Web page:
We are continually tempted to worship the creation rather than the Creator, and to place our trust in the works of our own hands rather than the One who created our hands. This, in essence, is idolatry and God’s antidote is tithing. Just as most people feel like they don’t have enough time to afford a day off, most people feel like they can’t “afford” to give away 10 percent of their income. In doing exactly that, we remind ourselves not only that God is the source of what we have but also that God can be trusted to provide what we need. The Sabbath and tithing help to protect us from the idolatry of our own effort, and re-center our lives in trust of God. Furthermore, we are commanded to tithe so that “the stranger, the orphan, and the widow shall eat and be satisfied, so that the Lord your God will bless you in all the enterprises you undertake” (Deut. 14.22, 29).


We are entering into a new reformation of the church’s vision for its ministry. Rather than being the center of ministry, the church is a resource for its members’ ministry in daily life. Rather than focusing primarily on people’s personal, family, and spiritual lives — and on recruiting people to serve in church programs — churches are focusing on supporting and encouraging people for their ministry in society. It’s easy to see how our work in education, health care, social and community service relates to God’s kingdom. Jesus did all those things. But business is more complicated. To participate in God’s kingdom purposes in business requires special support, skill, and commitment. When we do business this way, we experience the joy of sharing in the fulfilment of God’s purposes for our lives.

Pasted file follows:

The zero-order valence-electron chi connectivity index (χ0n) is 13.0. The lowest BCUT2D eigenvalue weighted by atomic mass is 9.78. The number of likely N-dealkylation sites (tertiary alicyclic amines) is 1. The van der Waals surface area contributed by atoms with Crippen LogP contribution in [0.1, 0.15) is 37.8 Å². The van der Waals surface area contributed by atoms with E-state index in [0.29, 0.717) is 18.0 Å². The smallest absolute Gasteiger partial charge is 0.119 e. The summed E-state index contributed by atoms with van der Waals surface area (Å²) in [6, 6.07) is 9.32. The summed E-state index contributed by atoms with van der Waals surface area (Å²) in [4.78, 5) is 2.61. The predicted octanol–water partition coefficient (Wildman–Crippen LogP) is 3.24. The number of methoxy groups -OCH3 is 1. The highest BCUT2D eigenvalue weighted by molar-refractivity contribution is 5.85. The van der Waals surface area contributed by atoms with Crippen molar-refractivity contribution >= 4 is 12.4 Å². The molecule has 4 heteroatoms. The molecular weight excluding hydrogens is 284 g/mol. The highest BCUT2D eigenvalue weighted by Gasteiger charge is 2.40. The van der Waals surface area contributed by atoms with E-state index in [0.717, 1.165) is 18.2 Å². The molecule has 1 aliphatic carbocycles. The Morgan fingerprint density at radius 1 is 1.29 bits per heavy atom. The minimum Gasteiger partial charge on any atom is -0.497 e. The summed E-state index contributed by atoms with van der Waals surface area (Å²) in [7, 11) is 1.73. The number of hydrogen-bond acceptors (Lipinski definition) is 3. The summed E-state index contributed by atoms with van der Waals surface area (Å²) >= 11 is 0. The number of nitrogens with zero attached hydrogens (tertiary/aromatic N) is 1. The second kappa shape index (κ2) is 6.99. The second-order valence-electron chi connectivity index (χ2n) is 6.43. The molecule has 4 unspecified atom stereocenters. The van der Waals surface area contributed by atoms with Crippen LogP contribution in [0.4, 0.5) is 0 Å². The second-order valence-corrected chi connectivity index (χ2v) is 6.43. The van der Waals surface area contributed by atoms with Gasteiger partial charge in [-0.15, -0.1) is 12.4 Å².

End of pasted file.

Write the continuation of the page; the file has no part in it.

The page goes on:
Tim Dearborn has encouraged businesspersons in their participation in God’s mission in the world as a professor, coach, pastor, and mission executive. He has taught the theology of business, and business ethics for Regent College and Seattle Pacific University School of Government, Business, and Economics. For 10 years he served World Vision International supporting staff in over 90 countries in the integration of their work and faith, and especially several thousand staff involved in microfinance. Most recently, he directed the Lloyd John Ogilvie Institute of Preaching at Fuller Theological Seminary. He has authored more than a dozen books.